The present invention addresses the shortcomings of the past systems for inflation of the element and retention of the seal after inflation. The element is inflated with a fluid, as before. However, a layer is inserted in the annular space between the element and the mandrel that, upon contact with the inflating fluid absorbs the inflating fluid and expands so that the expanded volume of the fluid and the expanding layer is preferably as great as the volume of the two layers prior to absorption. The resulting advantage is retention of the seal despite a failure in the element as the expanding layer with the retained fluid provides the continuing sealing force. Furthermore, there is no volume loss after inflation as occurred in the prior design using cement slurry that could undermine the sealing force of the inflated element. Those and other advantages of the present invention will become more readily apparent to those skilled in the art from the description of the preferred embodiment, the drawings and the claims that appear below.
An inflatable that features a swelling layer is disclosed. The swelling layer can be made integral or attached to the element or it can be bonded or otherwise secured to the mandrel. Upon inflation with fluid, the element expands into sealing contact with a surrounding tubular or wellbore. The fluid is absorbed or otherwise interacts with the swelling layer so that, in a preferred embodiment, the total occupied volume of the swelling layer and fluid individually is retained after mixing with the swelling of the layer acting to hold the seal of the inflatable element even if a problem develops in the sealing element.
In the preferred embodiment the swelling layer 22 or 22′ is EPDM but other materials such as natural rubber or brombutyl rubber. These materials, when exposed to a hydrocarbon as the inflating fluid will swell and retain the inflating fluid and meet the volume requirements described above. As a result, an inflated element will continue to hold a seal after inflation. The swelling action, which goes on over time actually enhances the sealing force to the extent V3 exceeds the sum of V1 and V2. Additionally, if the element 18 or 18′ develops a leak or tear, the sealing force will remain as the inflation fluid will be tied up in the swelled layer 22 or 22′ and preferably the consistency of the swelled layer will be strong enough to hold the damaged element in sealing contact in the wellbore.
Other options for the swelling layer 22 or 22′ include using swelling clay such as bentonite that expands dramatically in the presence of water as the inflation fluid and then hardens. To the extent such a material meets the volume criteria it could be used in an inflatable. The hardened clay could also serve to retain the inflation fluid and could be rigid enough to help retain a seal in the presence of a failure of the element 18 or 18′. Alternatively the swelling layer 22 or 22′ can include a fabric that absorbs liquid and expands dramatically. A combination of the fabric and clay such as bentonite is possible as is the further addition of an EPDM or other material that swells in the presence of oil.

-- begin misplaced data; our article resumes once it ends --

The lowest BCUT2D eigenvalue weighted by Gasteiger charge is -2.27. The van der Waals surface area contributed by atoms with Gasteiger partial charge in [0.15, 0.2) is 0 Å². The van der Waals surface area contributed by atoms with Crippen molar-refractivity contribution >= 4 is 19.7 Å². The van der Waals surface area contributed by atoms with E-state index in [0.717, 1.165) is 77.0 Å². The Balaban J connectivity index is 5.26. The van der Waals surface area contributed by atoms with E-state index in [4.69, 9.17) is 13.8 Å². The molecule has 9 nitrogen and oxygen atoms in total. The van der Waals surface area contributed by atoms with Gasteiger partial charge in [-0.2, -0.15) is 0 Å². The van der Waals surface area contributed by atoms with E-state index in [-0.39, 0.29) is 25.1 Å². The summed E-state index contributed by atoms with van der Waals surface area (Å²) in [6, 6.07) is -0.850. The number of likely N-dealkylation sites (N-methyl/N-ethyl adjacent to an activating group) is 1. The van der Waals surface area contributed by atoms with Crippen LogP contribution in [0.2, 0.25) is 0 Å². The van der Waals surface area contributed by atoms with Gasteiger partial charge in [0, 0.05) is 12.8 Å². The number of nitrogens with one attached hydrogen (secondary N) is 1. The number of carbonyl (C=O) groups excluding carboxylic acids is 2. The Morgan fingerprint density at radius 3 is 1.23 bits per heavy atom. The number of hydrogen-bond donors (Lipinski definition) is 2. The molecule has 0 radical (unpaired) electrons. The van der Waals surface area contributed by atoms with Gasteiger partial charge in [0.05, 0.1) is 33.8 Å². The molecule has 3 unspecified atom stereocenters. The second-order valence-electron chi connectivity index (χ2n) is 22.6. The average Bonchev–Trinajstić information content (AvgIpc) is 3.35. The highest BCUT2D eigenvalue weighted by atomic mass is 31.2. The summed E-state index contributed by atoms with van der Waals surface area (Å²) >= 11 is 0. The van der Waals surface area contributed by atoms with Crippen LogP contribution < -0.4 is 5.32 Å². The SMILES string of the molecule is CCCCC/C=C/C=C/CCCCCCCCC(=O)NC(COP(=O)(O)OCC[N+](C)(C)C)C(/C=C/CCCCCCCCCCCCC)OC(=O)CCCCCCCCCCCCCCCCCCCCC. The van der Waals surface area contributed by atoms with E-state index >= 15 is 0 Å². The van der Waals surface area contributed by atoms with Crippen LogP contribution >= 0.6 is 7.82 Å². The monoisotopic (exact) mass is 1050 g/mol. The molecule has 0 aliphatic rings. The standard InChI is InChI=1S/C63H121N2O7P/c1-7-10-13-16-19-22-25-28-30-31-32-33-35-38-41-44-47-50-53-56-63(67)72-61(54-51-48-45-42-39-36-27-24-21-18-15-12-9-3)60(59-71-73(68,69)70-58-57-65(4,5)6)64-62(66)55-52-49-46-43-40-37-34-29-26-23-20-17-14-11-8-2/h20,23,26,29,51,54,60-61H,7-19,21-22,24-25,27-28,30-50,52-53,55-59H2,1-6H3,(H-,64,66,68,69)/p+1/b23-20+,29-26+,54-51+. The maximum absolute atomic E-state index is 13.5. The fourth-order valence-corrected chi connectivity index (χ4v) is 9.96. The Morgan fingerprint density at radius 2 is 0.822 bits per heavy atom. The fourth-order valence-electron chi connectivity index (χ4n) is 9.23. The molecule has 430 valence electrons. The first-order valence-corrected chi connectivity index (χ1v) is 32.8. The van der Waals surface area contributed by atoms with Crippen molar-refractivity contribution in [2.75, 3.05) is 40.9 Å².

Oil based drilling fluids contain a mixture of oil and water and can be used as the inflation medium. Typically the drilling fluid mixture might be composed of 60% oil and 40% water with solids to increase the density the fluid. If the inflation fluid is a mixture of oil and water then a clay such as bentonite or fabric can swell with the water phase and the EPDM or a rubber can swell with the oil.
Those skilled in the art will now appreciate that the reliability of inflatable packers is improved through the use of a swelling material that ties up the inflation fluid without suffering a net volume loss. Instead, the swelling enhances the sealing grip and helps to retain such grip even if there are changes in thermal conditions downhole or a failure of the element. Various configurations of sealing element and swelling layer may be used. While the preferred material EPDM can be used other swelling materials when exposed to a variety of fluids can be used. Alternatively, materials that swell in response to heat, current, fields of various types or as a result of reactions of various types can also be used. As long as the volume requirements are met and the resulting layer is strong enough to retain the sealing load despite a failure in the element, the material or combination of materials can be used. Ideally, the inflation medium, whether liquid or gas, is retained by the swelling layer despite an element failure.
The above description is illustrative of the preferred embodiment and many modifications may be made by those skilled in the art without departing from the invention whose scope is to be determined from the literal and equivalent scope of the claims below:
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|U.S. Classification||166/387, 277/333, 166/187, 166/179, 277/934|
|International Classification||E21B33/12, E21B33/127|
|Cooperative Classification||E21B33/1208, E21B33/127, Y10S277/934|
|European Classification||E21B33/12F, E21B33/127|